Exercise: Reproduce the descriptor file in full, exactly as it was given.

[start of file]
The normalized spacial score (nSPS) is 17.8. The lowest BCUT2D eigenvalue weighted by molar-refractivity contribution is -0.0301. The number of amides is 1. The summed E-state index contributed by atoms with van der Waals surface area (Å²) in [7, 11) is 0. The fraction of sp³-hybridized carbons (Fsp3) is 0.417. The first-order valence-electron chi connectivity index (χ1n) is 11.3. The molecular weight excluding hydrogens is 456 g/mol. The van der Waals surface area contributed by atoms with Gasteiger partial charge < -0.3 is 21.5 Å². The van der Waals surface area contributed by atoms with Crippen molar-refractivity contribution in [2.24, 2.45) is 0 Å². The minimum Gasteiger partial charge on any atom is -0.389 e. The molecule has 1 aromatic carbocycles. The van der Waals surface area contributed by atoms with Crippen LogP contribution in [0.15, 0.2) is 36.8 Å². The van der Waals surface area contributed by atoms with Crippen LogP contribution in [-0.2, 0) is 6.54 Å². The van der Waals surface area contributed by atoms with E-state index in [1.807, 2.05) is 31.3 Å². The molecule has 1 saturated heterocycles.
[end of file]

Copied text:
The normalized spacial score (nSPS) is 17.8. The lowest BCUT2D eigenvalue weighted by molar-refractivity contribution is -0.0301. The number of amides is 1. The summed E-state index contributed by atoms with van der Waals surface area (Å²) in [7, 11) is 0. The fraction of sp³-hybridized carbons (Fsp3) is 0.417. The first-order valence-electron chi connectivity index (χ1n) is 11.3. The molecular weight excluding hydrogens is 456 g/mol. The van der Waals surface area contributed by atoms with Gasteiger partial charge < -0.3 is 21.5 Å². The van der Waals surface area contributed by atoms with Crippen molar-refractivity contribution in [2.24, 2.45) is 0 Å². The minimum Gasteiger partial charge on any atom is -0.389 e. The molecule has 1 aromatic carbocycles. The van der Waals surface area contributed by atoms with Crippen LogP contribution in [0.15, 0.2) is 36.8 Å². The van der Waals surface area contributed by atoms with Crippen LogP contribution in [-0.2, 0) is 6.54 Å². The van der Waals surface area contributed by atoms with E-state index in [1.807, 2.05) is 31.3 Å². The molecule has 1 saturated heterocycles.